252 trading days? 251?

By Isabel Alcántara, Esq.

Investment advisers that direct their qualified custodian(s) to directly deduct investment advisory fees from their clients’ accounts are normally required to adhere to the following safeguards depending on where the adviser firm is registered:

• Send the qualified custodian an invoice of the amount of the fee to be deducted from the client’s account; and

• Send the client an invoice itemizing the fee. Itemization includes the formula used to calculate the fee, the amount of assets under management on which the fee is based, and the time period covered by the fee.

• Provide notification in writing on Form ADV that the adviser intends to use the safeguards provided above.

This post will focus on the fee formula aspect of the safeguards listed above and how one small error in the fee formula disclosures could give rise to consequences that all advisers seek to avoid.

An investment adviser’s fee formula is often disclosed in the firm’s ADV disclosures and investment advisory agreement and may factor in the amount of trading days that occur in a year (averaging 252 trading days). Advisers that rely on large brokerage firms to maintain custody of client assets are urged to doublecheck with the brokerage firm that the proper amount of trading days are being factored into the fee formula. If a broker does not update the fee formula in a given year, the adviser firm is still held responsible for such miscalculation because the broker is acting as an agent of the adviser firm. Whether the broker would be liable is beyond the scope of this post.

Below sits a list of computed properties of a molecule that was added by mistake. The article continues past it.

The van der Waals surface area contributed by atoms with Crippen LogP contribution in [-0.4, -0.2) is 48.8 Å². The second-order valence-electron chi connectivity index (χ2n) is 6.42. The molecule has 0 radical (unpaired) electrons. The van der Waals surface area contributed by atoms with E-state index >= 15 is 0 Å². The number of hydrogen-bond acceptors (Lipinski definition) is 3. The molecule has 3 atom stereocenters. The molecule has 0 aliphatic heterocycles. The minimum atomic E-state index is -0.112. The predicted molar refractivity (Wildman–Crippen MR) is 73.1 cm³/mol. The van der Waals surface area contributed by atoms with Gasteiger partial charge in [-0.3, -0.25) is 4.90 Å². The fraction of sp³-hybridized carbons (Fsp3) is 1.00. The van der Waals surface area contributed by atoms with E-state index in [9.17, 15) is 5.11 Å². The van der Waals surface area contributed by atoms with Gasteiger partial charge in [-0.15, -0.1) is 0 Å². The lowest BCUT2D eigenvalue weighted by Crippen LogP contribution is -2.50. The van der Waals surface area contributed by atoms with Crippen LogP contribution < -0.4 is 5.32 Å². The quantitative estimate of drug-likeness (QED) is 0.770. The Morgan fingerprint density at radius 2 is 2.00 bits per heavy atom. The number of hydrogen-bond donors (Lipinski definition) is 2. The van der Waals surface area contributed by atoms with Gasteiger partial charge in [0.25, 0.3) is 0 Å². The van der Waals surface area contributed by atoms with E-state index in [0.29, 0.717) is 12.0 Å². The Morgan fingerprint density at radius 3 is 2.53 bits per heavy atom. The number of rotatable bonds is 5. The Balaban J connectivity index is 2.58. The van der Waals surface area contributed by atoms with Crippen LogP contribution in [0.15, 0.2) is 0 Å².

In other words, even if the qualified custodian failed to modify the fee formula by the number of trading days from one year to the next, the adviser firm would be liable to its client for the funds that client paid the adviser in excess due to the miscalculation. The consequences may include, but are not limited to, deficiencies, enforcement actions, and returning fees to clients.

I suggest that adviser firm management review their Form ADV Part 2A brochure, advisory agreements, and the firm’s custodian invoices to ensure that the proper amount of trading days have been factored into the firm’s fee calculations.

[This post, and any post published by Alcantara Law, is meant to be general in scope and readers are encouraged to seek counsel instead of taking this blog at face value. Contact us at if you have any questions.]

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